Not having based his reliance on the per se doctrine, as formulated in Katz, the examiner should not have inferred a lack of good faith in respondent's unilateral increase of wages unless the manner in which it was done revealed a position inconsistent with that maintained at the bargaining table. See Labor Board v. Crompton Mills, 337 U.S. 217 (1949).The unilateral action in such a situation casts doubt upon the employer's genuine intention to reach agreement with the union. In this case the unilateral wage increase was given after the company failed to interest the Union in negotiating a wage increase at the expense of Union concession on the "must" proposals. Twice respondent suggested that an increase could be had subject to such concessions but the Union refused to discuss the matter; the "must" proposals were inviolate and would not be traded away on any account.4 Following this cold-shoulder display by the Union it was not inconsistent for Waldron to announce that wages would be raised out of necessity, when in fact such necessity existed and, hearing no objection or offer to negotiate from the union, proceed to follow through on that announcement. This is not to say that we believe the Union acquiesced in respondent's plan to raise wages. Waldron's failure to mention the proposed sum involved or the time of its institution precludes such a finding. But we do find that the Union's determination to ignore and reject any wage offer made by respondent which would be contingent on its making concessions as to its four principal demands freed the hands of respondent and allowed it to take a necessary managerial action in a manner consistent with its offers to the Union.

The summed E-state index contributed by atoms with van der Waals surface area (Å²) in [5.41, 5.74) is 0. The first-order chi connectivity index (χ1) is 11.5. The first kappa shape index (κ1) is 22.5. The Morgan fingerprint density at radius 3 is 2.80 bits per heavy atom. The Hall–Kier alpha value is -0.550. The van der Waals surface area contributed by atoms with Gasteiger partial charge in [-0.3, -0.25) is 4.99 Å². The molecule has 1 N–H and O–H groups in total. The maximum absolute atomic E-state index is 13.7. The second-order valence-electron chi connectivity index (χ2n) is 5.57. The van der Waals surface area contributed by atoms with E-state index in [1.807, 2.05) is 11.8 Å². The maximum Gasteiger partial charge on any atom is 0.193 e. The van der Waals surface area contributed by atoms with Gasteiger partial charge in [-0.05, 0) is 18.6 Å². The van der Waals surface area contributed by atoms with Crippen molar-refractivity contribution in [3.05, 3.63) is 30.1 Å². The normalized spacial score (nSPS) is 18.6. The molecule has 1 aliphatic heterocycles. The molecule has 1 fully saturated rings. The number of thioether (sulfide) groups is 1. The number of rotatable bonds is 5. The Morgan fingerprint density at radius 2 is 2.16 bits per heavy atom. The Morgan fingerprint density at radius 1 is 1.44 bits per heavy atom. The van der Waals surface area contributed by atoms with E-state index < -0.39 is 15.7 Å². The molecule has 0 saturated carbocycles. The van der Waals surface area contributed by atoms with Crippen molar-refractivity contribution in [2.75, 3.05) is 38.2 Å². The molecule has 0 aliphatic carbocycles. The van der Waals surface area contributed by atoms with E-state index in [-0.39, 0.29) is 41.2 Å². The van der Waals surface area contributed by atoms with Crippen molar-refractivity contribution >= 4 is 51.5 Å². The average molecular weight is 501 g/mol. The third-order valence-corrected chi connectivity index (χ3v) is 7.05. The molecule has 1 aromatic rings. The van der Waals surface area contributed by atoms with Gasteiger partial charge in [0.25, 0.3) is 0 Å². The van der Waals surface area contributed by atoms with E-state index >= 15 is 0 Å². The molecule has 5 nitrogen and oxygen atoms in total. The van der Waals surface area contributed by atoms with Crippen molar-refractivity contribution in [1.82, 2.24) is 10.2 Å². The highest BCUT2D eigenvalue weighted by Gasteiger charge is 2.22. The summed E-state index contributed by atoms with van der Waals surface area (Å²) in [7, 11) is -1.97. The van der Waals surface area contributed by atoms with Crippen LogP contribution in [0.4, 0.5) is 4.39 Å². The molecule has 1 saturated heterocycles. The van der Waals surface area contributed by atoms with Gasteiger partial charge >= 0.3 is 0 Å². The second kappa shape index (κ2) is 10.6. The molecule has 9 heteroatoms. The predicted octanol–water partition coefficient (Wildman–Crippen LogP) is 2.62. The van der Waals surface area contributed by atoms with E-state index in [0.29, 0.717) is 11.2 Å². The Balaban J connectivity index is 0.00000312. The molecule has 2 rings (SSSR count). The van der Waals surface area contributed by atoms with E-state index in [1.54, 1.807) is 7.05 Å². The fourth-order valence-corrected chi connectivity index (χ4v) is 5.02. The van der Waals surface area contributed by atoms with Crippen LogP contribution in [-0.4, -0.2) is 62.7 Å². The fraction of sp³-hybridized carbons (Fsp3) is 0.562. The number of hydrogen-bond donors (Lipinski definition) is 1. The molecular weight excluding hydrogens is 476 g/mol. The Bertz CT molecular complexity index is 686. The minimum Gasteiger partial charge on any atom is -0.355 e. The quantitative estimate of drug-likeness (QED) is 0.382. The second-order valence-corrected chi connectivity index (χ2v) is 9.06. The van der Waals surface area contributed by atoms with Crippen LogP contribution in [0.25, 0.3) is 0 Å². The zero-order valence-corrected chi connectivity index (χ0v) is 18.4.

An additional inference of bad faith was found in the limited negotiating authority of Waldron. Admittedly Waldron had no authority to depart from the fixed positions taken by Mrs. Almeida on certain of the Union's demands nor did he have the authority, as the trial examiner found, "tentatively to accept commitments which varied from Mrs. Almeida's prior instructions, all subject to final approval by his principal, Mrs. Almeida." However, Waldron personally met with Mrs. Almeida after every bargaining session to "go over each and every item that we had gone through during the day, giving her the pros and cons on it, and his thoughts on it," and met again with her in the morning before each meeting to obtain her positions on the matters in disagreement. He was authorized to take positive positions on matters and was given lee-way within the principles laid down by Mrs. Almeida to consummate an agreement. Agreements were worked out on certain clauses of the proposed contract and in certain instances Waldron tried to work out with the Union representatives substitute provisions which he could then carry back to Mrs. Almeida for approval or disapproval. Similar restrictions on negotiating authority have been found adequate by the Board. KXTV, 139 NLRB 93, 129-30 (1962); McLean-Arkansas Lumber Company, Inc ., 109 NLRB 1022, 1038 (1954). See Lloyd A. Fry Roofing Co. v. National Labor Relations Bd ., 216 F.2d 273, 276 (9th Cir. 1954).